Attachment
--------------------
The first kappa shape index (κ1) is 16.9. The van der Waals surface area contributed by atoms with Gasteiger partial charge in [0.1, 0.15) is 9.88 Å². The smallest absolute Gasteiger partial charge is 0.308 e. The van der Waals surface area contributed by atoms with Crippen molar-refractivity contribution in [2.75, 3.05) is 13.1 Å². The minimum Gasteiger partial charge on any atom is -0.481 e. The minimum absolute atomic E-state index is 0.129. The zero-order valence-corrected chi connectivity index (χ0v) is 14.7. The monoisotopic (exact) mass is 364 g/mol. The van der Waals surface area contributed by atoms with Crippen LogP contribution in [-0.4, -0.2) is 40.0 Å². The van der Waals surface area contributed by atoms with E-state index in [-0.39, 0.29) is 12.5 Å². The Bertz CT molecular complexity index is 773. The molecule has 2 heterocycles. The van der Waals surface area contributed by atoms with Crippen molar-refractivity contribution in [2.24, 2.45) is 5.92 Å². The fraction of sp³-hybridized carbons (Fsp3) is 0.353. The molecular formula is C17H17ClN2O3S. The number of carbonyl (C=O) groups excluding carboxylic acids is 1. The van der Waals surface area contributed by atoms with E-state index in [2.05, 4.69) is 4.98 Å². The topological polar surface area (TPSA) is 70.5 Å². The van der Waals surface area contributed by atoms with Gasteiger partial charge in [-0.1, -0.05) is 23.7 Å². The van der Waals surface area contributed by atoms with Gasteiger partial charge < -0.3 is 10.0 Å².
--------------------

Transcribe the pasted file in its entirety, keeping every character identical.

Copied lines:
The first kappa shape index (κ1) is 16.9. The van der Waals surface area contributed by atoms with Gasteiger partial charge in [0.1, 0.15) is 9.88 Å². The smallest absolute Gasteiger partial charge is 0.308 e. The van der Waals surface area contributed by atoms with Crippen molar-refractivity contribution in [2.75, 3.05) is 13.1 Å². The minimum Gasteiger partial charge on any atom is -0.481 e. The minimum absolute atomic E-state index is 0.129. The zero-order valence-corrected chi connectivity index (χ0v) is 14.7. The monoisotopic (exact) mass is 364 g/mol. The van der Waals surface area contributed by atoms with Crippen LogP contribution in [-0.4, -0.2) is 40.0 Å². The van der Waals surface area contributed by atoms with E-state index in [-0.39, 0.29) is 12.5 Å². The Bertz CT molecular complexity index is 773. The molecule has 2 heterocycles. The van der Waals surface area contributed by atoms with Crippen molar-refractivity contribution in [2.24, 2.45) is 5.92 Å². The fraction of sp³-hybridized carbons (Fsp3) is 0.353. The molecular formula is C17H17ClN2O3S. The number of carbonyl (C=O) groups excluding carboxylic acids is 1. The van der Waals surface area contributed by atoms with E-state index in [2.05, 4.69) is 4.98 Å². The topological polar surface area (TPSA) is 70.5 Å². The van der Waals surface area contributed by atoms with Gasteiger partial charge in [-0.1, -0.05) is 23.7 Å². The van der Waals surface area contributed by atoms with Gasteiger partial charge < -0.3 is 10.0 Å².